Each year in early spring, PSA’s, fanfare, and social media graphics inform us March 24 marks the end of the 15-month timeframe it took for women’s pay to catch up to men. This awareness campaign has been highly successful at helping folks discuss the gender pay gap.
But what’s rarely communicated is that the 82 cents figure for women is an “average” that’s well above what most women of color receive. And in a world where “average” is too often a point of reference that prioritizes whiteness, Black Women’s Equal Pay Day offers an opportunity to explore why a racial breakdown is necessary.
Creating a world where all can thrive means acknowledging how dual marginalization, the wealth gap, the cost and access of education, and occupational segregation have cost Black women tens of thousands of dollars each year.
Why is it necessary to capitalize the BLACK when discussing women’s Equal pay?
We’re unprepared to have impactful conversations about Black identity and pay because of the multigenerational failure to acknowledge how the legacy of racism impacts the present. Black exclusion from money conversations isn’t an oversight. It’s an intentional consequence of systemic violence in labor, hiring, and wage discrimination, impacting Black households’ wealth and earning potential for centuries.
We must also consider how failure to acknowledge this history normalizes Black suffering and suggests that Black poverty is a choice.
Unequal pay is much bigger than Black households being able to accumulate wealth and afford future expenses. That is true across multiple fronts for Black women, who are either sole or equal contributors to their household income. It’s about the stress of being able to afford today’s expenses when you’re already facing the cumulative overwhelm of racial disparities in every area of life. It’s not hyperbolic to say that for Black women, unequal pay is a health concern.
63 cents, huh?
Black Women’s Equal Pay Day is one of several “Equal Pay Days” founded by The Equal Pay Today Campaign, which describes itself as “an innovative collaboration of national and state-based legal advocacy, worker justice organizations, and social justice organizations, that fight to close the gender wage gap that persists in nearly every industry and profession across the country, through strategies involving policy reform, litigation, and education and outreach.” The Equal Pay Today campaign was launched on the 50th Anniversary of the Equal Pay Act of 1963, which protected against wage discrimination based on sex. Though a nice gesture, the pervasive culture of workplace discrimination on sex - nor race or orientation - shifted that quickly. Fifty-eight years later, we’re fighting the same war, with a few extra battles to consider.
Whereas the women’s “average” reports it takes 15 months to earn a white man’s dollar, at 63 cents, Black women require nearly five extra months of labor to catch up.
Black women’s Equal Pay Day illuminates the importance of applying an intersectional lens to discussing income and finances. Black women – and other women of color – have been historically overlooked in conversations of race and gender because, unlike men of color or white women, they experience both simultaneously.
Equal Pay Days
There are several comparable ‘Equal Pay Days’:
AAPI Women’s Equal Pay Day 2021 (March 9)
Equal Pay Day 2021 (March 24)
Moms Equal Pay Day 2021 (May 5)
Black Women’s Equal Pay Day 2021 (August 3)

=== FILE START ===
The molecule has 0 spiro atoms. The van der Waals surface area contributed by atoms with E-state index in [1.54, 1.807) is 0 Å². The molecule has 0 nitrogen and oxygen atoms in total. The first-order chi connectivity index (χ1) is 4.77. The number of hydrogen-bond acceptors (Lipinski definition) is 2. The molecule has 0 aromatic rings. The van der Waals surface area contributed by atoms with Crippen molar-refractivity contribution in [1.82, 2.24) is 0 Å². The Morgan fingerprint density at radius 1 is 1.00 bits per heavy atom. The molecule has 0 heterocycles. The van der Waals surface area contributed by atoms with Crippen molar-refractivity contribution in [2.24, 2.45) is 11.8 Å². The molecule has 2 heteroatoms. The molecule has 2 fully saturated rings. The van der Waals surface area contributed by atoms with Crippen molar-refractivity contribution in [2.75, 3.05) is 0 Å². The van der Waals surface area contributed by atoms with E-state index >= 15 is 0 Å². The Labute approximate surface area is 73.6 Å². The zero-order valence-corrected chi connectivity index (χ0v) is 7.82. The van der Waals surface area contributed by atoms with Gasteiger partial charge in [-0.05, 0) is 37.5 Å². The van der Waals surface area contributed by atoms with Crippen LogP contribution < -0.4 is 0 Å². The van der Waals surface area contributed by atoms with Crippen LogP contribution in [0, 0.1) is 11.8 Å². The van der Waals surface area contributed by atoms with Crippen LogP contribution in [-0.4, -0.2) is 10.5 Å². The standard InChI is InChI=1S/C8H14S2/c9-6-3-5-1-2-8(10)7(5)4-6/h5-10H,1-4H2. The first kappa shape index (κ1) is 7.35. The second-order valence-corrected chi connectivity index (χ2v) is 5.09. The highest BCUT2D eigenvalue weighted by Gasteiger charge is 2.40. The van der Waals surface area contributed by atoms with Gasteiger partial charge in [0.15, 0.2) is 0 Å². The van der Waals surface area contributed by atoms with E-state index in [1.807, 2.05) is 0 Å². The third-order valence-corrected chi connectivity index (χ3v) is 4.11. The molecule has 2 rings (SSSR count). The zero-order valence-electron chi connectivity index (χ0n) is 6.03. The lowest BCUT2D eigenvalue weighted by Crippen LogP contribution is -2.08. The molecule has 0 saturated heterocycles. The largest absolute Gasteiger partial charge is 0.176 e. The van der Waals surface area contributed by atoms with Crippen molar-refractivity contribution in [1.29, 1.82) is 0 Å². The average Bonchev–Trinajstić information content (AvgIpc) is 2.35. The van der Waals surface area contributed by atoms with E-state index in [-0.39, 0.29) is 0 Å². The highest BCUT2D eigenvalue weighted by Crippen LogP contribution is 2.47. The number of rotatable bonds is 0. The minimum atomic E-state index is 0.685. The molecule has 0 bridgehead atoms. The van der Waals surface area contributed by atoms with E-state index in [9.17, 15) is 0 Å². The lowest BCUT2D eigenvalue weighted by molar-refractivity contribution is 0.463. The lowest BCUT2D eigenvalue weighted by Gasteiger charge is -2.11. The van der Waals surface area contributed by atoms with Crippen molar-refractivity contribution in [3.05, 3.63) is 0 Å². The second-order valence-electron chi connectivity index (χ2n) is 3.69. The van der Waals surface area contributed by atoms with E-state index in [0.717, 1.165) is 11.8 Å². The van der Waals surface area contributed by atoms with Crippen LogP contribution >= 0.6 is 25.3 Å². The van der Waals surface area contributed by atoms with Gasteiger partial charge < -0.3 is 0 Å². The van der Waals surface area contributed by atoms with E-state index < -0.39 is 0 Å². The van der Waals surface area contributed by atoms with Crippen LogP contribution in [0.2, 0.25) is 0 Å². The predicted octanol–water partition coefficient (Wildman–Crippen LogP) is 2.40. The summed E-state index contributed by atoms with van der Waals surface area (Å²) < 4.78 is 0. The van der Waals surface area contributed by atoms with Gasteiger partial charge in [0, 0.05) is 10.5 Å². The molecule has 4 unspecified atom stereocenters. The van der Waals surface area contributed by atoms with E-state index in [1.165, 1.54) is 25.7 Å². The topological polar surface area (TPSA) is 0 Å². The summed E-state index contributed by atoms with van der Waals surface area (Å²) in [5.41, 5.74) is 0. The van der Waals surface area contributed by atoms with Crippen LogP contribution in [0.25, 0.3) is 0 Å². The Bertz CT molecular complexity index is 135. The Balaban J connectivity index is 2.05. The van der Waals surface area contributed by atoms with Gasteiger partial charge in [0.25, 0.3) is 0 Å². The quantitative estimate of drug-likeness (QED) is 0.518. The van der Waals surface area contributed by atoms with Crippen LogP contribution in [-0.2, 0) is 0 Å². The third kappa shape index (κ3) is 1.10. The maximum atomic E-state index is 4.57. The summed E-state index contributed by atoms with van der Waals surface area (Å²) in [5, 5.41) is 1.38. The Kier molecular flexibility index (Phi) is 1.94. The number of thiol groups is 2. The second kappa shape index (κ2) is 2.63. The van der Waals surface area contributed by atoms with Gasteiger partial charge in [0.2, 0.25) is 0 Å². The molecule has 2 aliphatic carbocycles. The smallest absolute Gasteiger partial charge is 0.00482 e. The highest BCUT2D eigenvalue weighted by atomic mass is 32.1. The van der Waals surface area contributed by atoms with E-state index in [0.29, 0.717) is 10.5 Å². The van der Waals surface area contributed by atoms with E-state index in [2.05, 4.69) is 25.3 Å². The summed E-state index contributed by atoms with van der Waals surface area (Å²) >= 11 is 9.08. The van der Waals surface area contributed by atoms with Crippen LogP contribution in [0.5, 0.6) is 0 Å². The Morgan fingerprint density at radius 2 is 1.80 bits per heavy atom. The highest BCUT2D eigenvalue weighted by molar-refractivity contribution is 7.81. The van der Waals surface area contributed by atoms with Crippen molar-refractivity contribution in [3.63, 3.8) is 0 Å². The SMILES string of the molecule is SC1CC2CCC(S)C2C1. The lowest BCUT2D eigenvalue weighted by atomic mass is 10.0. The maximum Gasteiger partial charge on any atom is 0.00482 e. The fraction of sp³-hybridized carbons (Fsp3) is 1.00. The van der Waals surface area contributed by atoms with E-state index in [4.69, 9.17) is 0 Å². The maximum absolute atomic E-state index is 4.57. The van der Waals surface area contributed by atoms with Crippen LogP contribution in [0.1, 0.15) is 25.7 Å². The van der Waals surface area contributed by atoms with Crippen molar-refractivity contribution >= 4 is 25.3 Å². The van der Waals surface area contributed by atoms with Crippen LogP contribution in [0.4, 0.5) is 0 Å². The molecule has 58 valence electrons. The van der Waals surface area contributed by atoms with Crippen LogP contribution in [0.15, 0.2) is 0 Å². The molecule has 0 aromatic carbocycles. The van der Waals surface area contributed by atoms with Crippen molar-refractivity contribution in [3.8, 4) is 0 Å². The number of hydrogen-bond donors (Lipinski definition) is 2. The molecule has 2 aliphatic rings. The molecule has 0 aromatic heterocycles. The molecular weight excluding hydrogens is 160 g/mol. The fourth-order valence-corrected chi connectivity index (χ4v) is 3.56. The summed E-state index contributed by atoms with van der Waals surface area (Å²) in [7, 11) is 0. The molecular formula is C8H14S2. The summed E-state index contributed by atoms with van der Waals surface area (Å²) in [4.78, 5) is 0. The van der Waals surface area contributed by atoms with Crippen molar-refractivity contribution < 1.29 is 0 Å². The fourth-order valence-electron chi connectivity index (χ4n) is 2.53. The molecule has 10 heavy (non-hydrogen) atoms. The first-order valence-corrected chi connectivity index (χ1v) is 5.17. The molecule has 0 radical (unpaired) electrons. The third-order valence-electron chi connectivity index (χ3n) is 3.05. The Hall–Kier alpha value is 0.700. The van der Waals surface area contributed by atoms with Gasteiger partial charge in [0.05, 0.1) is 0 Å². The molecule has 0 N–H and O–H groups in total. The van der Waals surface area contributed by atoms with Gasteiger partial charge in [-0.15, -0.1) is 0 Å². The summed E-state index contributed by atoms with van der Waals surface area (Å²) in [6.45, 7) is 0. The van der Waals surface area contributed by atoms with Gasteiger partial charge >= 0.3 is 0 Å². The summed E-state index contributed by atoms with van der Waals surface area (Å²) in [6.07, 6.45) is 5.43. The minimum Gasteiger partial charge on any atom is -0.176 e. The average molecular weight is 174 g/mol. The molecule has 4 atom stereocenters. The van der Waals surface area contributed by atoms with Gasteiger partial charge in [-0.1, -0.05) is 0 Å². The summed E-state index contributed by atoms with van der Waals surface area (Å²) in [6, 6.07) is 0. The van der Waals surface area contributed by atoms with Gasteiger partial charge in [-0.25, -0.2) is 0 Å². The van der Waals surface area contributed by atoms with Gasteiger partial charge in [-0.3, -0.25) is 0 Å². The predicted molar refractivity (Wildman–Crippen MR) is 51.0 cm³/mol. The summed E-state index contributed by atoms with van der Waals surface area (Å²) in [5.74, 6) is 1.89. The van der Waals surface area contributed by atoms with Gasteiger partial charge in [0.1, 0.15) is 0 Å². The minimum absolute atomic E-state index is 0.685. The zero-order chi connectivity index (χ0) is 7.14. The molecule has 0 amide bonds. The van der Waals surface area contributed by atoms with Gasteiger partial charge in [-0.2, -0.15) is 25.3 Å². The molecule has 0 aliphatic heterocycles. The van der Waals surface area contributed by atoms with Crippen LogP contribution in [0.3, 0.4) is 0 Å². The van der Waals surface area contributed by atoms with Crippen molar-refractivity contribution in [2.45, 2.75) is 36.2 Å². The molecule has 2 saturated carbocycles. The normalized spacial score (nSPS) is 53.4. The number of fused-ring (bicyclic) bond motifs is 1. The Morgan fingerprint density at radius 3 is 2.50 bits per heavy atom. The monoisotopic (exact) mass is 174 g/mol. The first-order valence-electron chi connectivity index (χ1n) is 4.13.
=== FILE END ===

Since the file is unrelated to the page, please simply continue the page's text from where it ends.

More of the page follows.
Native Women’s Equal Pay Day 2021 (September 8)
Latina Equal Pay Day 2021 (October 21)
Unfortunately, most women of color would need to experience a significant pay jump to reach 80 cents. Native and Latina women make 60 and 55 cents, respectively. And while on paper Asian American and Pacific Islander (AAPI) are doing better at 85 cents/per dollar further exploration reminds that this broad descriptor is a category holding a diverse set of ethnic identities. Taiwanese women might make roughly $1.21, but Burmese women make .52 cents, and there’s a host of figures in between. (One’s left wondering if Latina, Black, and Native were broken into ethnic categories as opposed to general racial classification would the reveal it same.)
Humans are complex - let’s leave space to understand the variations
Often, predicting one’s vulnerability to wage discrimination is not as simple as looking at their race. For this reason, Mom’s Equal Pay Day is May 5, LGBTQIA Equal Pay Awareness occurs in June, and women with disabilities are highlighted in October.
When we try to neatly compartmentalize humans into boxes, we shouldn’t be surprised when they don’t always fit. Many of us embody a complex mixture of identities, and there will be folks – for example, a Black disabled mother or a queer Latina – who experience compounded disruptions in pay across multiple areas of identity. We must use these resources as a guide instead of a script to aid us in understanding how identity impacts experience.
The Equal Pay Today Campaign offers many Pay Inequality Resources exploring how identities impact income. The more we know about differences in financial disparities, the better prepared we are to advocate for ourselves as we work to change the system. Addressing gender-based wage discrimination is a matter of global concern. Women and gender minorities contribute as much - if not more - to our communities and the employment sector. We deserve to be paid what we’re worth.
If you’re interested in learning more about The Wage Gap, why it happens, and what you can do, the National Women’s Law Center has a handy fact sheet providing crucial information.
A. Rochaun Meadows-Fernandez is an award-winning writer, speaker and activist working to amplify Black women's voices in the mainstream dialogue, especially within conversations on health and parenting. She is also the founder of the #FreeBlackmotherhood movement.